How Do Your Reading Habits Compare to Elon Musk's, Mark Zuckberg's and Warren Buffett's?
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Here’s a reason to pick up a book: "Reading dramatically correlates with higher education and income, as well as overall happiness," writes socio-economist Randall Bell in his book Me We Do Be. "Those who read seven or more books per year are more than 122 percent more likely to be millionaires as opposed to those who never read or only read one to three [books]."
Bell should know. He’s been studying the core characteristics of great achievers for the past 25 years. Tom Corley, author of Rich Habits: The Daily Success Habits of Wealthy Individuals, also found reading habits to be strongly correlated with success. In addition, not only do wealthy people share reading as a common pastime, but selective types of reading. The driven use books as a way to learn and achieve more, so their topics of reading aren’t entertainment focused and swerve toward self-improvement, education and success topics.
Books are a gateway to knowledge, and they also serve as inspiration. Reading biographies or autobiographies of people who are innovators and leaders in their field who have overcome challenges serve as everyday motivation in our quest for success.
Your book habits do and will make a difference in your knowledge base, way of thinking and achievement. So check out how your habits compare to these world-famous business bookworms -- and get reading!
“I read a lot of books,” says Elon Musk. The CEO of Tesla and SpaceX reportedly acquired the know-how to build rockets by reading. In fact, it was through reading about how to build rockets that he determined that he could do it better and cheaper.
At the age of 9, Musk reportedly read through the entire Encyclopedia Britannica, spending 10 hours a day reading. Unsurprisingly, he was reading mainly science fiction at the time. To this day, he credits his love for reading for his ability to build rockets.
Books were an escape and a step ladder for Tony Robbins, who grew up in what he’s described as an abusive household, which didn’t foster confidence. That confidence he built into his life-coaching brand came from reading, Robbins says. “I did love reading. I started reading Emerson’s essays, [James Allen’s] As a Man Thinketh, Viktor Frankl’s Man's Search for Meaning -- they rocked my world. They made my problems look like nothing. It made me believe that, first, anything can be changed and made better, and if you couldn’t change the physical circumstance you could still change your experience of it; and, second, it made me think that reading could transport me to another world where I could find the answers.”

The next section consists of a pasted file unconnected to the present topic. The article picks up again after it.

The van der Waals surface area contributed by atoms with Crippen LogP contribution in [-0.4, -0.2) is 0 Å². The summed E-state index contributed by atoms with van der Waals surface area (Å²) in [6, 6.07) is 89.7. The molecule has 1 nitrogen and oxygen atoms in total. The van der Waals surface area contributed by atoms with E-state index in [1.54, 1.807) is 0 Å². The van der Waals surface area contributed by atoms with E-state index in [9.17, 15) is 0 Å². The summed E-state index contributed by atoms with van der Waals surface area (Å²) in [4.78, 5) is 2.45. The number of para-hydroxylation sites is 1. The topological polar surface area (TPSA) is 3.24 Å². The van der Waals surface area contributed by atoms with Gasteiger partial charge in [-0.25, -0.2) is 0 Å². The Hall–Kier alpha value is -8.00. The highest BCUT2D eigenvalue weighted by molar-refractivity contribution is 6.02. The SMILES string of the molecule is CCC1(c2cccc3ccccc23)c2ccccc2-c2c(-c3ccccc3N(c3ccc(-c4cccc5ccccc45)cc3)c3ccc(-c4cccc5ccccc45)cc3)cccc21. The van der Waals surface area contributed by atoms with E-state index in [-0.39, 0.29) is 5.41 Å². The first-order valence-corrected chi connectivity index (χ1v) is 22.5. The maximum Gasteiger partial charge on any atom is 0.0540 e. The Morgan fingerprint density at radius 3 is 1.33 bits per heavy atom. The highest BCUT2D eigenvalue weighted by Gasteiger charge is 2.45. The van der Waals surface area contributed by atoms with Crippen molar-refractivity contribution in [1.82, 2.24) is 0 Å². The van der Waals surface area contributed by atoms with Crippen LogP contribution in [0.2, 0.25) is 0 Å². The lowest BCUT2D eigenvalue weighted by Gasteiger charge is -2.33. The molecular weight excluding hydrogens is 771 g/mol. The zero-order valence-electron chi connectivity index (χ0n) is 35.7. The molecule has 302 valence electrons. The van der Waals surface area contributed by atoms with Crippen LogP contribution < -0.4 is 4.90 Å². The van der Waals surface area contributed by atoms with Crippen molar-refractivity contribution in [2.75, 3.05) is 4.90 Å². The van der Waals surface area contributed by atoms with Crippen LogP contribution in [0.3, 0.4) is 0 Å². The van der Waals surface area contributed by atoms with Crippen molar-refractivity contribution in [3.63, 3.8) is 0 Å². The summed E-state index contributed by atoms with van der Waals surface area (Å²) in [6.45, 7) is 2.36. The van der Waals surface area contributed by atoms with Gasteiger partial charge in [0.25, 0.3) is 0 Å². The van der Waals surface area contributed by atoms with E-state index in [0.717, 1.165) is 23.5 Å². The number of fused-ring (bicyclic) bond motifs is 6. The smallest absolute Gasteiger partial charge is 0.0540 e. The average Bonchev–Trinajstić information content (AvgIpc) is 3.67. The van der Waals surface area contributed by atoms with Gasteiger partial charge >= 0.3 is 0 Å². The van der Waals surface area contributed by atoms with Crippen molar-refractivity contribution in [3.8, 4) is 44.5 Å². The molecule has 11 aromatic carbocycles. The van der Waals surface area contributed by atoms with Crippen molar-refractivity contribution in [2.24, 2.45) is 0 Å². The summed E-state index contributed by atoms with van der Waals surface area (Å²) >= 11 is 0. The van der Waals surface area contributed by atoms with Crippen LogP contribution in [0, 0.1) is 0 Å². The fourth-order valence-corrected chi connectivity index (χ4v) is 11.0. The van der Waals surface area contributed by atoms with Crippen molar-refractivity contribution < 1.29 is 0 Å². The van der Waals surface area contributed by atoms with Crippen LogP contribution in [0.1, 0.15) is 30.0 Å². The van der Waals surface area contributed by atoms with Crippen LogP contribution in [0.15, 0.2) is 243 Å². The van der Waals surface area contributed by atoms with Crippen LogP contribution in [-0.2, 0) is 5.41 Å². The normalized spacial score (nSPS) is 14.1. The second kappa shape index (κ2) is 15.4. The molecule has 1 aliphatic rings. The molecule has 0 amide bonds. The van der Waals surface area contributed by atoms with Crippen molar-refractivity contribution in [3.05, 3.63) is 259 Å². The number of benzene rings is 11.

Reading became his obsession. He took a speed-reading course, and the skill enabled him to read 700 books in seven years, “all on psychology, physiology, anything that could make a difference in life,” shares the author.
Sheryl Sandberg is probably more well-known for the books she writes than the books she reads, but the Facebook COO is an avid reader on top of being a bestselling author. And in her jam-packed schedule, she favors non-fiction books.
Among the books she says have had an impact on her career are Now, Discover Your Strengths by Marcus Buckingham and Donald O. Clifton, which Sandberg has said was “instrumental in how we think about developing talent at Facebook.” She goes on to say that in Buckingham’s and Clifton’s research, they found that the factor that predicts performance boils down to whether a person can answer “yes” to the question: “Do you have the opportunity to do what you do best everyday?”
“We try to be a strengths-based organization, which means we try to make the jobs fit around the people rather than make people fit the jobs.”
Some other books that Sandberg recommended in a New York Times interview: Conscious Business by Fred Kofman, which covers how success naturally emerges from acting on ethical values, and Home Game, by Michael Lewis, which is an unflinching humorous look at fatherhood from a man’s point of view.
Virgin Group founder Richard Branson wasn’t a performer in academics, but he’s the author of books, as well as, an avid reader. He writes, “I read a lot of global affairs magazines and like to look over a range, whether it is The Economist, The New Yorker or the [Financial Times], or websites such as The World Post,” according to his blog.
In fact, over the years, Branson has offered up an eclectic list of book titles that have shaped him as a businessman, including George Orwell’s 1984, which served as a lesson to remain vigilant and skeptical, as well as, Matthew Syed’s Black Box Thinking that delves into how people confront mistakes and the benefits of a growth mindset. "It advocates for changing attitudes towards failure, and understanding that the only way we learn is by trying things and altering our behaviour based on the results," Branson writes regarding Syed’s book.